On May 16, South Sudan commemorated the 29th anniversary of the founding of the Sudan People’s Liberation Army (SPLA). On top of fighting a 22 year-long war that secured South Sudan’s independence last year, the SPLA will now protect the country in the event that the low-intensity conflict with Sudan escalates. While South Sudan’s security forces had already espoused a culture of impunity as a result of their role in the country’s creation, so long as the conflict with Sudan remains unresolved, the SPLA will have a pretext to allow this culture to persist.
This means that the SPLA will continue to suffer the legacy of a liberation army, and its human rights violations will continue. Yes, we have heard about indiscriminate violence in areas where the South Sudan Liberation Army (SSLA) and the resurgent White Army have operated. But the SPLA, South Sudan Police Service (SSPS), and other organs of the state security apparatus have also abused civilians as they go about their daily routines in the new state. Civilians have been:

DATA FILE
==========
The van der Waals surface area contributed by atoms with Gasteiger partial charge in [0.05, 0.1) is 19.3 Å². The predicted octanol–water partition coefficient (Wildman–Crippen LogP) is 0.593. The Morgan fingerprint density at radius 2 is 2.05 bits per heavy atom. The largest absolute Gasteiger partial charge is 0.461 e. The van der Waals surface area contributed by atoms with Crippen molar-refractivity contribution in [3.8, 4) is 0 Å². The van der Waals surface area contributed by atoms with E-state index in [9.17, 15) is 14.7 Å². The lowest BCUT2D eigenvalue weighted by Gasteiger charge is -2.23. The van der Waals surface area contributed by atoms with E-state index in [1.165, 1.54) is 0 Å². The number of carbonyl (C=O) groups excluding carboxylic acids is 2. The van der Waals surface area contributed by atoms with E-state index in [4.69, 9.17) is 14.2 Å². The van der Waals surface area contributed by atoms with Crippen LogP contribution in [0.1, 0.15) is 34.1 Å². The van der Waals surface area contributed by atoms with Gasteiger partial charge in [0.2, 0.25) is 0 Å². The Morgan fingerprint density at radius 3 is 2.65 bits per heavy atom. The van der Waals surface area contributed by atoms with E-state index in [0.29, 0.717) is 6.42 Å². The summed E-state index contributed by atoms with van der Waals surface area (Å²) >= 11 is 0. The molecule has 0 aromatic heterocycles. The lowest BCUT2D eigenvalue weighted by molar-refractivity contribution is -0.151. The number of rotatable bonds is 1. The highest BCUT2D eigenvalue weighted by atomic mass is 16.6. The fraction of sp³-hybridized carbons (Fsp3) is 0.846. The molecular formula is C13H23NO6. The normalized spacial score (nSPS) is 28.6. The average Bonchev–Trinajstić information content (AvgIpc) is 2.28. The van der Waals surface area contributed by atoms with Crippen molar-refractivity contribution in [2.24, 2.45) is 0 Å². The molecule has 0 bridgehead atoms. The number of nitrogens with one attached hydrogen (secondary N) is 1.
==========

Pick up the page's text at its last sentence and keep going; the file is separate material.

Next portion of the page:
- Executed after a driver failed to stop while the flag was being lowered at the Dr. John Garang mausoleum in Juba
- Detained and beaten for reporting on a protest in which the security forces had indiscriminately fired into the crowd in Bentiu
- Brutally beaten and almost blinded after arriving at the airport in Wau
When we talk about what South Sudan needs/doesn’t need to protect itself from Khartoum, we shouldn’t take our eye off this underlying human rights issue within the security forces. I hope that when the SPLA celebrates its 30th anniversary next year, that its mission to protect South Sudan’s territorial integrity would have evolved to include protecting her citizens as well.